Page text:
Resist the temptation to spend money that you don’t have. It is easy to forget about how much money you are spending when you are having fun. When your monthly statement arrives you quickly forget about how much fun you had. Pay for everything with cash. It is easier to go over budget when paying with a debit card or credit card and increases your chances of identity theft. Here are some practical tips on how to save money during this last holiday season of the year.
- Ask. Ask about specials and promotions.
- Meals. Order a kid’s meal or share a meal with your children.
- Desert. Avoid buying deserts or share one desert with others.
- Drinks. Avoid buying alcohol at restaurants which is more expensive. Buy refillable drinks such as tea.
- Discounts. Use coupons, gift certificate, gift cards or vouchers to save money at restaurants or other venues.
- Compare. Search for coupons or discounts on sites like Groupon or Living Social.
- Eat less. Don’t eat until you are full. Try to eat less and order two or three appetizers that cost less than the price of a meal
- Appetizers. Eat an appetizer instead of an entree.
- Lunch. It is cheaper to eat lunch than dinner. Many restaurants offer the same portions as dinner. Eat leftovers for dinner.
- Share. Share a meal with a friend or relative.
- Timing. Eat at the bar, some restaurants offer cheaper prices.
- Bulk. Eat at buffet restaurants that offer several food options for a low price.
- Cruises. Bring bottled water, soda and alcohol with you and stash in your room.
- Home. Drink at home before going out to reduce the number of drinks you buy.
- Tab. Avoid starting a tab, this makes it easier to spend more money on drinks. Buy one drink at a time.
- Bars. Avoid going to bars that require a cover charge.
- Bulk. Buy a pitcher of wine or beer instead of individual glasses or shots. Avoid buying rounds.
- House. Order the house wine or alcohol. Buy beer on tap to save money.
- Location. Avoid sitting at the bar this makes it easier to continue to buy drinks.
- Skip driving. Skip driving if the places you go have limited parking. Consider using a car sharing service like Uber, catch a cab or use public transportation.
- Prep. Plan what you will do prior to going out, eat dinner, have drinks, play games, or visit people. Then plan what you will do when you are out.
- Sign up. If you need to be added to a guest list register even if they are not sure if are attending. This saves time and hassle when going to a venue.
- Local. Scan local newspapers, websites of your Chamber of Commerce to find free or low-cost fun events.
- Internet. Search social media and membership websites such as AAA for local events.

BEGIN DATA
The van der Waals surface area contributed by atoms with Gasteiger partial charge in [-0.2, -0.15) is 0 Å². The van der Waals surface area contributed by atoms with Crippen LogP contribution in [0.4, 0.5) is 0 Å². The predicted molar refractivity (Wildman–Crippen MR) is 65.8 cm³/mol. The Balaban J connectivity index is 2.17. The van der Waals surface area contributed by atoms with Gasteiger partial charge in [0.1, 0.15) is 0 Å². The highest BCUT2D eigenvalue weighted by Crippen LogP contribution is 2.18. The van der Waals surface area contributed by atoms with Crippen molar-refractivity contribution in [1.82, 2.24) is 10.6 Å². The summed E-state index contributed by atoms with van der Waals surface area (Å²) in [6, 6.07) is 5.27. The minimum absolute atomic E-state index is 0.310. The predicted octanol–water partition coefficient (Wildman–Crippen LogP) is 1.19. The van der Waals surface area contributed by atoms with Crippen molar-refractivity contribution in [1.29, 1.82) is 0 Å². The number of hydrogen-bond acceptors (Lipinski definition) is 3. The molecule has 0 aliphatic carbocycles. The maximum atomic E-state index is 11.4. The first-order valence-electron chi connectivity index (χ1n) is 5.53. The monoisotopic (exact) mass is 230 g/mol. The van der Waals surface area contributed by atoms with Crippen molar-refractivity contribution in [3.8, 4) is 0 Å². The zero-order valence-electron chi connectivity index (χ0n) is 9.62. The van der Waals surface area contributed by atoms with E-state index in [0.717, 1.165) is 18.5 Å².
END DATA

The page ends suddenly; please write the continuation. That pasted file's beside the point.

Friday, December 20, 2013
Many people have made a list of New Year’s Resolutions. I hope that one of your resolutions or goals for 2014 is to improve your finances even if you are good with managing your money. The key to growing and becoming better at anything you do is to continue to improve. Finances are a monumental part of your life. Finances can destroy relationships; result in divorce, arguments, sadness, depression, anxiety, fear, health issues and unemployment. Finances must be properly managed which requires eradicating bad spending habits and constantly practicing good spending habits no matter how much you earn or think you know. This is always something you can do even better.
Make a promise to yourself that you will do at least one thing to become better at managing your finances in 2013. A financial goal should be a positive statement, i.e. I will pay off my Visa bill by March 2014 or I will save $10,000 by December 31, 2014. Here are 16 end of the year financial tips to improve your finances in 2014 which will help you save money, improve for your retirement goals, get organized, and reduce stress and give you peace of mind and plan for the year ahead.
- Automate. Pay bills online to prevent late payments, late fees and damage to your credit. Setup automatic withdrawals to contribute to a savings account.
- Combine. Combine insurance policies with one company to save money and receive discounts and specials.
- Banking. Use direct deposit for paychecks. Open a checking account with overdraft protection to save on bank fees. Use in-network ATMs.
- Cell Phone. Get a basic plan with basic features. Comparison shop to see what company provides the best value for your money. Ask about discounts and specials. Some discounts are provided through employers and certain organization memberships. Call every 3 – 6 months to find out about discounts and specials.
- Discounts. Use membership discounts. Many insurance companies, credit card companies or membership clubs offer discounts such as AAA, Amazon Prime, Diners Club, American Express, etc. that many people are not aware of. Call and ask about discounts and start using them.